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No more free tickets for journalists after personal attack. Rightful action or unwanted harassment?

 "Jazzenzo no longer welcome at venues and festivals", states the online jazz magazine Jazzenzo. It was prompted by a letter the medium received from BIM House on 24 April. In that letter, co-signed by an impressive number of prestigious venues and festivals such as TivoliVredenburg and North Sea Jazz, the BIM House informs that it will no longer grant free tickets to the magazine's unpaid reporters: "Following the - in our view - umpteenth unbecoming publication on the website Jazzenzo.nl, we and a number of Dutch jazz venues and festivals have decided to stop granting press passes to the online magazine Jazzenzo."

This looks familiar. In 2018, Olivier Keegel, an opera critic with rather strong views on National Opera director Pierre Audi, received a similar letter from the Opera. Keegel considered this a boycott and attack on press freedom. He dragged the multimillion-dollar company to court, but was not vindicated. 

349 euros

The judge did not consider the fact that Keegel would henceforth have to pay for his own ticket to be a restriction of the right to free news gathering. That is true, although with ticket prices that can reach €173.50, one can question that degree of freedom. After all: journalists are not among the best paid group of self-employed people. Unsubtle criticism thus becomes the right of a small, wealthy elite.

Tickets for jazz are usually less expensive, although as of now Jazzenzo has to pay 350 euros for three days of North Sea Jazz in Rotterdam. Rather unaffordable for those who write for a website as small freelancers. 

And even though the rich versus poor argument counts less here, what is difficult about the latest writing from all those jazz venues and festivals to Jazzenzo is the massiveness of the complaint. It is now as if the whole sector is turning against Jazzenzo. That must not feel comfortable.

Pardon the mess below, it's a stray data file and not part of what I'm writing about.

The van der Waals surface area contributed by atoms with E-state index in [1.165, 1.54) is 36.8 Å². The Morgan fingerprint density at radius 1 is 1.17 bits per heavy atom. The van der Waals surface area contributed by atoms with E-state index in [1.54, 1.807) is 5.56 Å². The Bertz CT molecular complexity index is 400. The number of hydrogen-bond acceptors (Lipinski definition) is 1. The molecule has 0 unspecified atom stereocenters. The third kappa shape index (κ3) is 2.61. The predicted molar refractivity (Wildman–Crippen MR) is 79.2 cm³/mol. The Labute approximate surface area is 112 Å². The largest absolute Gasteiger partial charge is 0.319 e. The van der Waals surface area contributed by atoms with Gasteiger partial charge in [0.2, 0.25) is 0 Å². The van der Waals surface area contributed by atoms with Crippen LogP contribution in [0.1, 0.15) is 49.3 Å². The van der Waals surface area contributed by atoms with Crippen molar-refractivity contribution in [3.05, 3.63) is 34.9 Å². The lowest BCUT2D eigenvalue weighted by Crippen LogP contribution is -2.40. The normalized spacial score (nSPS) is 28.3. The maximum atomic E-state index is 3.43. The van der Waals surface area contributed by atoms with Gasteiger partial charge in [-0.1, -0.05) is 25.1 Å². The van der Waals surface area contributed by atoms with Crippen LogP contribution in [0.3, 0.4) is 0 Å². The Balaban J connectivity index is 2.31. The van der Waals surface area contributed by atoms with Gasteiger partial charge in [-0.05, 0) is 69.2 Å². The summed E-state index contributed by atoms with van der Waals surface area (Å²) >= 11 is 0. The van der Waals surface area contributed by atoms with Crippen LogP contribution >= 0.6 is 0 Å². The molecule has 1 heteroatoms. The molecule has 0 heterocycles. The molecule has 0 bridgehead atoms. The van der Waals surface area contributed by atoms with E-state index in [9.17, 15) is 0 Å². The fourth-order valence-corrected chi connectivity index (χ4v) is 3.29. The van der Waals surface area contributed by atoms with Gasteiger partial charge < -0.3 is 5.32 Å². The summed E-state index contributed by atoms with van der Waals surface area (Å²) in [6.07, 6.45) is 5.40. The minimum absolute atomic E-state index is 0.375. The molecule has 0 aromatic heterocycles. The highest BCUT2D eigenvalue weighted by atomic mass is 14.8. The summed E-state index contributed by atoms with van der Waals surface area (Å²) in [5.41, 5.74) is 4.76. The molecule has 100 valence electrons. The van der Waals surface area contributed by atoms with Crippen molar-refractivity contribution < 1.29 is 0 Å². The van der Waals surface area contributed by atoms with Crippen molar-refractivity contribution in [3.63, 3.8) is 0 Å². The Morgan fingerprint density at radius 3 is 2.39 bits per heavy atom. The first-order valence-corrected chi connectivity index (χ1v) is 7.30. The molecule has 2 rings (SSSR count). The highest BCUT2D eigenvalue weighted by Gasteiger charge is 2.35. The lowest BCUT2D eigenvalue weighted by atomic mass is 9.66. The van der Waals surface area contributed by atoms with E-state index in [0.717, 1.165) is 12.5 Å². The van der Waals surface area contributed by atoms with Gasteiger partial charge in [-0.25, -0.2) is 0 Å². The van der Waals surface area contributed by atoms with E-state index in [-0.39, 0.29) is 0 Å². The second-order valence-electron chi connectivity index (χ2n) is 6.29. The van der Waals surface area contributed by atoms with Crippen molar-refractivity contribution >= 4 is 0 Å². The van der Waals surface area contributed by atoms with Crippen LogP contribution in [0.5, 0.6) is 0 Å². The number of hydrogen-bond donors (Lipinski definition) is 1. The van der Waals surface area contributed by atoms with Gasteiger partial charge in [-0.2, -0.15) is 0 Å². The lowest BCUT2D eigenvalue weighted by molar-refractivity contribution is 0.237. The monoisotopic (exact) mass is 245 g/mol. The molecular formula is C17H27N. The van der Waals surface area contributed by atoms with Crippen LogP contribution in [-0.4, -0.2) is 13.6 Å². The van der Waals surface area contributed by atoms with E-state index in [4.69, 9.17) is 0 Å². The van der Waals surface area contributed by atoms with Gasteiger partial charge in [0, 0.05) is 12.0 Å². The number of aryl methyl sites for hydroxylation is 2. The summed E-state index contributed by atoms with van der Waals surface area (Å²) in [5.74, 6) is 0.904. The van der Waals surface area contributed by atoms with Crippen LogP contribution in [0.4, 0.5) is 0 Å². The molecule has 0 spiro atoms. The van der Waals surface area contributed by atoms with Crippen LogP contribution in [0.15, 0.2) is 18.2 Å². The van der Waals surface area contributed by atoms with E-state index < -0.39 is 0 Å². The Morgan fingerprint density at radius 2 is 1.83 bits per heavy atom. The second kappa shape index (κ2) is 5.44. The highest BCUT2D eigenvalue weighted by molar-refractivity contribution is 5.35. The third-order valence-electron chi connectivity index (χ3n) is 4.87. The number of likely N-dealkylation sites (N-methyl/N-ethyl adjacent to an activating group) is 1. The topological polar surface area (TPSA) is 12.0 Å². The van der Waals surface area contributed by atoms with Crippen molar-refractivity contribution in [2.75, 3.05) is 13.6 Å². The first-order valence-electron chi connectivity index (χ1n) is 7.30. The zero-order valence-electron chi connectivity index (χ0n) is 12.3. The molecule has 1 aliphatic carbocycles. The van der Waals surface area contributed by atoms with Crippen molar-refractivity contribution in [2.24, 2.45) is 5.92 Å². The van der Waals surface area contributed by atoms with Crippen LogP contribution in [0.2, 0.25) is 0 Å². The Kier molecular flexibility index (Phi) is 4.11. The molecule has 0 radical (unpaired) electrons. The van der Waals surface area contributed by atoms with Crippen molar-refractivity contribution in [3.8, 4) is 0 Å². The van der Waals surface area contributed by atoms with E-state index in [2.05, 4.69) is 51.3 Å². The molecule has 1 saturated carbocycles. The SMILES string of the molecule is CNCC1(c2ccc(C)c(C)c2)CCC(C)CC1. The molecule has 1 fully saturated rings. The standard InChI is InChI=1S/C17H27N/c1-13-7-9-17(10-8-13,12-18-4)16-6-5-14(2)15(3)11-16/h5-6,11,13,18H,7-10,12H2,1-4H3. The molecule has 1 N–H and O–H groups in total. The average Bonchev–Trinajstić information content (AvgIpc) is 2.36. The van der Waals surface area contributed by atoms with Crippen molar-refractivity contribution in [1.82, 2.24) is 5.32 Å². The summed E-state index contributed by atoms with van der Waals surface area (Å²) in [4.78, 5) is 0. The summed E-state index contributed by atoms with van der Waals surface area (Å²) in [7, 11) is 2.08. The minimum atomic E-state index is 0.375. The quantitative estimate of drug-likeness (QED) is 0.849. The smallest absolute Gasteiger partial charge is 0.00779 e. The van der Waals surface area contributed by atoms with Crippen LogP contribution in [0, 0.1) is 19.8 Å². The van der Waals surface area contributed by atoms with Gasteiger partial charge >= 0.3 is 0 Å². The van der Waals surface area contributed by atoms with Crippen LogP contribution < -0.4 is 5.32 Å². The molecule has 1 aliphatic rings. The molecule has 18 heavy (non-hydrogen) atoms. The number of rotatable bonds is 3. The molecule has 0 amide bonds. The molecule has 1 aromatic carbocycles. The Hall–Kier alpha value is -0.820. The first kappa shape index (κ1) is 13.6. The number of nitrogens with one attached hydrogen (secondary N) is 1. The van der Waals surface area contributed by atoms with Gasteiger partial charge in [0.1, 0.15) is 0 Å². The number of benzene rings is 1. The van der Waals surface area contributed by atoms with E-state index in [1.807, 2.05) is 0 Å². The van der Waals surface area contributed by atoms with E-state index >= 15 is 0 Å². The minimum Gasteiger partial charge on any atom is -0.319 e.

Then let's see exactly how annoying that medium is. According to the letter-writing venues, Jazzenzo does play to the man/woman:  "...The deliberate belittling of people and playing on the person as often happens in publications on Jazzenzo we find inappropriate and furthermore does our beloved jazz sector anything but good. [...]Specific individuals and organisations are regularly attacked in publications on Jazzenzo in a way that has nothing to do with the content."

Frightened rabbit

We here at Culture Press are not regular readers of Jazzenzo, but a first glance at the site mainly shows a warm heart for improvising jazz by generally people who have been around a bit longer. The only place where there is a visible furore is in a column by Cyriel Pluimakers, in which he complains that the old guard of improvising music plays too small a role in the BIM house's upcoming anniversary party. In that piece, director Mijke Loeven and programmer Frank van Berkel in particular have to take the rap. Van Berkel is called "a scared rabbit", which can still be seen as a joke, but Mijke Loeven is personally attacked, as in this passage: "Loeven also moonlights as a presenter and consultant. "People like me now," is her motto. And yes, since her ascent up the cultural ladder, her diction has become increasingly regal." 

Indeed, in the context of the story, the attack on the BIM director comes rather out of the blue. The qualifications against her also have little to do with the rest of the story's content. 

However, the letter from venues and festivals is also out of line: "All in all, it seems that Jazzenzo does not take the code of journalism seriously and we no longer want to contribute to that. Therefore, we will no longer make press cards available for Jazzenzo for the time being."

Bordeaux code

This is a solid twist, especially since the company of complainants also cites the 'code of journalism'. This gives the writing an unnecessarily legal tone. The code of journalism, by which the writers are probably referring to the 'Code of Bordeaux' which this site also subscribes to, after all, makes an exception for opinion articles, such as columns. Moreover, we can point to a few major media outlets that employ people who do not shy away from the personal attack. Question is whether those also get such letters

Of course, any cultural institution is free to give or refuse free tickets to people from the press; that does not interfere with freedom of newsgathering. Whether in doing so you should use such high words to end an existing relationship? Then it starts to look like unwanted pressure, which moreover leads to a chilling effect at other small media outlets. Will they dare write another solid critical piece next time, knowing that it could be the end of the site, which can only do its job with free tickets?

Or will unsophisticated art criticism become a privilege for the rich? 

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Wijbrand Schaap

Cultural journalist since 1996. Worked as theatre critic, columnist and reporter for Algemeen Dagblad, Utrechts Nieuwsblad, Rotterdams Dagblad, Parool and regional newspapers through Associated Press Services. Interviews for TheaterMaker, Theatererkrant Magazine, Ons Erfdeel, Boekman. Podcast maker, likes to experiment with new media. Culture Press is called the brainchild I gave birth to in 2009. Life partner of Suzanne Brink roommate of Edje, Fonzie and Rufus. Search and find me on Mastodon.View Author posts

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